When buying electronics, it's wise to do a lot of research beforehand. You should consider the longevity and durability of the product, how long before it's obsolete, how fast it will drop in price, and its compatibility with other products. By looking at these more, you're sure to make the best purchase.
Obsolescence is the most important thing to consider when looking at computer-related products, as that technology advances very quickly. For instance, MP3 players may only work with certain computer programs, so you'll want to know if your current hardware will be compatible with the next version of an operating system. The last thing you want is for an upgrade to the computer to render the MP3 software and player useless.
You should also look at compatibility issues. For instance, many students use word processing software, and when they decide to buy a new computer, they will want to know if its word processing software uses the same document formats (or at least the newer version is backwards-compatible) as their old papers, so that they can still get into all of their work. Furthermore, when buying a computer, it is often a good idea to aim for the top of the line, or close to it. True, it will cost more money, but that could mean the difference between a computer that has to be replaced in five years instead of three, once it becomes outdated. The extra money will be worth it.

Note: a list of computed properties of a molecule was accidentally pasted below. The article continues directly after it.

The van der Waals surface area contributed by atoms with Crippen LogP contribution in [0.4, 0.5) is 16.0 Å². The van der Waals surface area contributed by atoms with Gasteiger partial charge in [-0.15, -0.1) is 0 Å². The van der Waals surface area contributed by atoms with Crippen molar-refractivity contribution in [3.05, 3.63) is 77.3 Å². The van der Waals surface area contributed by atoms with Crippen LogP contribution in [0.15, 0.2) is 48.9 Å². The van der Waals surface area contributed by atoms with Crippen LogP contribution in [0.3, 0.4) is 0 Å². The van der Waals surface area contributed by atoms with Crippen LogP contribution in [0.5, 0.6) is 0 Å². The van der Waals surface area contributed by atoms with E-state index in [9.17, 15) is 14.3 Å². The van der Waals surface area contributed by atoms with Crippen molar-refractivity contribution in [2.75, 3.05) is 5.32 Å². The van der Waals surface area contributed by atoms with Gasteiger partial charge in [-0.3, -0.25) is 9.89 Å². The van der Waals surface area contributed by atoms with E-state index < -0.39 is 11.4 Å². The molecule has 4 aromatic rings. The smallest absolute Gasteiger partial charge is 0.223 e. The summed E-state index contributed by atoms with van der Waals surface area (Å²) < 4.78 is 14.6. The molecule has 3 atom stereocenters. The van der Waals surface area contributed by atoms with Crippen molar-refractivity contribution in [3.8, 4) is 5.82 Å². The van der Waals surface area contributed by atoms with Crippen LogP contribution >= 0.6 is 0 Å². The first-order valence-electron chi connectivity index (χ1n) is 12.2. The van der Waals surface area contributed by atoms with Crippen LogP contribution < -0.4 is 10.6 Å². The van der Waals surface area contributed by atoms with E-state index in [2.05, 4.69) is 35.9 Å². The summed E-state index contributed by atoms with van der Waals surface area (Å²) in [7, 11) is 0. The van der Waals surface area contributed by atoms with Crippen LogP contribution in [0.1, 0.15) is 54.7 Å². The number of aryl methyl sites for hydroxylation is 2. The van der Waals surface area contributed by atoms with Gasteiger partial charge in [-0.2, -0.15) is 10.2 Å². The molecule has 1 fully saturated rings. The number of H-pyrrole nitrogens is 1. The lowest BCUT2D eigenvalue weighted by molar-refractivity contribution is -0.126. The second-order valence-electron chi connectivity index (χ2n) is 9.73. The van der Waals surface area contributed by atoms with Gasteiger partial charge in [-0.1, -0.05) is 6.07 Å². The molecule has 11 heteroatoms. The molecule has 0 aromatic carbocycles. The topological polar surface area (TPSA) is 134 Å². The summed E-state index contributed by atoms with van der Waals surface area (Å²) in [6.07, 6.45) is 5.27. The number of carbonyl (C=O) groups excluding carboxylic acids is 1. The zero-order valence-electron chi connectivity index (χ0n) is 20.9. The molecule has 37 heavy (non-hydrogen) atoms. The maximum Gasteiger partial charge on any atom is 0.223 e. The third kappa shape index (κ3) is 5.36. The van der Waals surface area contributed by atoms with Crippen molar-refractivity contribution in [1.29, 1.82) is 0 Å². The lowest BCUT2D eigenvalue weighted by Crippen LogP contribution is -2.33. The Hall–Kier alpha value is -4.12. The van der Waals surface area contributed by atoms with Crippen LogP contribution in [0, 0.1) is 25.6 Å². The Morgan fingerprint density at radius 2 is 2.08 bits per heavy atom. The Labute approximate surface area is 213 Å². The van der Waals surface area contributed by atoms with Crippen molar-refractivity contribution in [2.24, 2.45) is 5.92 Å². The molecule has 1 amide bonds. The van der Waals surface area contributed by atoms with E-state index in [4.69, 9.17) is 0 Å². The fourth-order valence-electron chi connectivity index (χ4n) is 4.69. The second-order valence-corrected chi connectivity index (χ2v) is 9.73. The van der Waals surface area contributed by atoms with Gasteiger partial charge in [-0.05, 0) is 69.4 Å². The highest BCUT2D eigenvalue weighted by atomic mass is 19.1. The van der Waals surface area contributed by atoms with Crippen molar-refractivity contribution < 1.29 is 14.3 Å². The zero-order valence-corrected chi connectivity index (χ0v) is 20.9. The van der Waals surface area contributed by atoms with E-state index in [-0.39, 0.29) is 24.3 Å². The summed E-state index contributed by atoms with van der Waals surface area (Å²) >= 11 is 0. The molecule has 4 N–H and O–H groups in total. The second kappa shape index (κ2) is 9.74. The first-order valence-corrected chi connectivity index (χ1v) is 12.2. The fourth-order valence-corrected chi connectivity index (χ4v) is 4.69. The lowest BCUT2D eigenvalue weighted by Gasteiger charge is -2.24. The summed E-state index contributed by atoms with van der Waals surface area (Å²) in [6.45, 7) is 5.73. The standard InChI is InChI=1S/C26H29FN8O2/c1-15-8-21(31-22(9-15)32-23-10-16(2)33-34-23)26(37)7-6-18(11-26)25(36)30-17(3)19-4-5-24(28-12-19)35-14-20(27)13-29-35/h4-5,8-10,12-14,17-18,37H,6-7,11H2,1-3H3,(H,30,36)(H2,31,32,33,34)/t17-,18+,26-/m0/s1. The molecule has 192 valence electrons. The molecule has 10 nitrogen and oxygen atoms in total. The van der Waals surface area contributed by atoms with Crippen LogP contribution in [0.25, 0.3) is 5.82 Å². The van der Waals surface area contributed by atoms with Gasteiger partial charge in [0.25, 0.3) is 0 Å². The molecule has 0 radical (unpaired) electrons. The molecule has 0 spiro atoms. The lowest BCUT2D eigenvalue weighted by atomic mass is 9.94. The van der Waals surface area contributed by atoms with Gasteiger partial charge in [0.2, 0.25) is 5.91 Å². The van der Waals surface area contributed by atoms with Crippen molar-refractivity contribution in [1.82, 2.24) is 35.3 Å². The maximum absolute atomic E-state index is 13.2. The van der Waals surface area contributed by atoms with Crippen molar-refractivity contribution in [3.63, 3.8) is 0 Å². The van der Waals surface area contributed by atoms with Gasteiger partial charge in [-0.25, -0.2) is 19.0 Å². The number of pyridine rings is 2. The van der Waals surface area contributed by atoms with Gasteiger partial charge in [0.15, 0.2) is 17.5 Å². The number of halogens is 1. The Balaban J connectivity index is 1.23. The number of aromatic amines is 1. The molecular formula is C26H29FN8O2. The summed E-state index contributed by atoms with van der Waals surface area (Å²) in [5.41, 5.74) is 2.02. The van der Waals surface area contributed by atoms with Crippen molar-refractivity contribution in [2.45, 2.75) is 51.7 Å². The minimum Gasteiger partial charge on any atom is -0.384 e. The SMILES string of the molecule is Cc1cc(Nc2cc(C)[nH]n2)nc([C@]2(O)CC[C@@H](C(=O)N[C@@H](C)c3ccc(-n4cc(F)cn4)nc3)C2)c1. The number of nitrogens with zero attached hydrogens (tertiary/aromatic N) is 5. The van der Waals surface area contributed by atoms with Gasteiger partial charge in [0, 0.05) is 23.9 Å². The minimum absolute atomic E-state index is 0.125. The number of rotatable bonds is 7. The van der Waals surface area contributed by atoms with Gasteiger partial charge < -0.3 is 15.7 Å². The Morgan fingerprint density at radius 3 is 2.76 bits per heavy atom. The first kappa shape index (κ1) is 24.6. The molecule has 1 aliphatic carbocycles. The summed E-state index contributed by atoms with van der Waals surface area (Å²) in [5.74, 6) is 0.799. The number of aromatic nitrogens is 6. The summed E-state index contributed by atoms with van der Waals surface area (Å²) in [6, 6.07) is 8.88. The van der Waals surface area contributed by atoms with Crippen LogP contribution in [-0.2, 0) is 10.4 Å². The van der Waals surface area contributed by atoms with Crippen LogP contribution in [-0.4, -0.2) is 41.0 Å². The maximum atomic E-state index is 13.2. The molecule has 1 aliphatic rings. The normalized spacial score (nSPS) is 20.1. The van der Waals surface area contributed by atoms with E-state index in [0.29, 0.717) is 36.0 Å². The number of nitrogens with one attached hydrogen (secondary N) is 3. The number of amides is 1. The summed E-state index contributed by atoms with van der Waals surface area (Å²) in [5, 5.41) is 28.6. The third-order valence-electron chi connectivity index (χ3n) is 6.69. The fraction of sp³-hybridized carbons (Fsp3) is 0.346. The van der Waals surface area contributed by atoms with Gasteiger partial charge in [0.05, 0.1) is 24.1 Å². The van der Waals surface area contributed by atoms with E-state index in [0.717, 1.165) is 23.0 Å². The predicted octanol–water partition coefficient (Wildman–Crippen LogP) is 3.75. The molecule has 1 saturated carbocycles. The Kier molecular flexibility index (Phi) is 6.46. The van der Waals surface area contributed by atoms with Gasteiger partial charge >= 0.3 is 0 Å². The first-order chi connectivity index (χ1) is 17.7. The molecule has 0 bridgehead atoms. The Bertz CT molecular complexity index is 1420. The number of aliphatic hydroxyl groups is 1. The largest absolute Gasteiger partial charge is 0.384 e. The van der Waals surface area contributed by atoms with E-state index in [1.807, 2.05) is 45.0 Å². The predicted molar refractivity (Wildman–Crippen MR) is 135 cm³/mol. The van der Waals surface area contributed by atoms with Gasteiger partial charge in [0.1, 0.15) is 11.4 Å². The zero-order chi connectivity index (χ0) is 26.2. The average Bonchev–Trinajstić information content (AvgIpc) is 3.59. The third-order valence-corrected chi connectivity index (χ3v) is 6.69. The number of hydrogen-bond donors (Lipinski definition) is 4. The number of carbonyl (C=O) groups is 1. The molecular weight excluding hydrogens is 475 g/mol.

It's a good idea to buy products with warranties, especially if they are brand new. Sometimes, first-generation products will have a number of bugs that were not caught in the initial testing process by the developing company. Check what the warranty covers, from water damage to factory damage. After all, there's no need to spend more money to replace a product when you don't have to.